The analogical argument is the arthritis of society. It keeps us from going where we should be going, being what we should be being, and living where we should be living. It has brought many discussions to a stand still. The opposition to this argument is now swayed for they know there is something wrong with it, yet there seems no way to argue with what is said. My hope is to show that it is arguable. The argument goes as follows:


Is proposition A wrong (or legal, proper, elegant, ethical, etc.)?

A is like B.

B is wrong (or ...).

.: A is wrong (or ...).



In this form it is not difficult to see how this tactic side-steps logic. When used, though, it is slightly less obvious.

One use I've noted of this style of argument is on the war against marijuana. The argument went as follows: ‘Pot is a drug, it has ruined families, it makes criminals rich, it changes how a person behaves and feels, and all of this goes for cocaine too. Surely you don't endorse the legalization of cocaine.' What must be noted in such situations it that marijuana is NOT cocaine, and the differences have the ‘pot'ential to justify legalization. In fact, in order to make that a truly formal argument, the illegalization of cocaine would have to be argued, then there would be a chance of a solid argument. But in the interest of efficiency, the arguer could simply argue the illegalization of marijuana.

Similarly, a popular defense for the retention of the right to bare arms is that it would lead to a Big Brother scenario, i.e. absolute governmental control. Consider that this is in fact the first step. Society would still have to take a multitude of other steps in order for BB to be at the door. The NRA argues that since society is willing to surrender this right, they will then surrender, surrender until He does come to the door. To rephrase, step A is like step B, step B is wrong, .: step A is wrong.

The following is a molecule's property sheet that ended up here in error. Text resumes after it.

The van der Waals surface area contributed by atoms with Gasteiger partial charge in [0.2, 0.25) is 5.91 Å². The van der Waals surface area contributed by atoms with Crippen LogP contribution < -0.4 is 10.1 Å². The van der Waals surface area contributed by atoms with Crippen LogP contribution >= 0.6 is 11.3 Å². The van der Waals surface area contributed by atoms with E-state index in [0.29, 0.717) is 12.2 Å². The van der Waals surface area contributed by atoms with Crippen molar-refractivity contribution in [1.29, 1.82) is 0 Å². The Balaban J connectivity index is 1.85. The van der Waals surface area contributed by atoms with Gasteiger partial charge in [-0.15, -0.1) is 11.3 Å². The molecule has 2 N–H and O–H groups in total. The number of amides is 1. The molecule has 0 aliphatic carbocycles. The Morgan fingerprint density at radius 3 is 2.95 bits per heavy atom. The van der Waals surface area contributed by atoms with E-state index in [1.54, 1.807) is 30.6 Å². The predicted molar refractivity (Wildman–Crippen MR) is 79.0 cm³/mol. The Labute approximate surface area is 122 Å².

Step A must be argued as step A in order for logic to be preserved. Mind you analogies are useful in that complex ideas can be made digestible for the ignorant masses. Calling the beginning of universe the Big Bang is a drastic simplification; sophisticated scientists studying it don't assume the cosmic genesis is the same as sticking a pin in a balloon. The name only compares the violent explosion. So although comparisons are useful, in order to be logical the point of contention in either case must be virtually indistinguishable. There can be differences, but they must not be related to that being argued.

But this style of argument is not only used in the arms race, or in the drug war. It is used in the fight over abortion, senior driving tests, voting age, cloning, pornography, etc. Realizing this lack of logic could bring a conclusion to many of these issues.

The analogical argument is a heuristic, a short-cut. Heuristics and logic go together like cats and blenders- the result is fascinating but messy.

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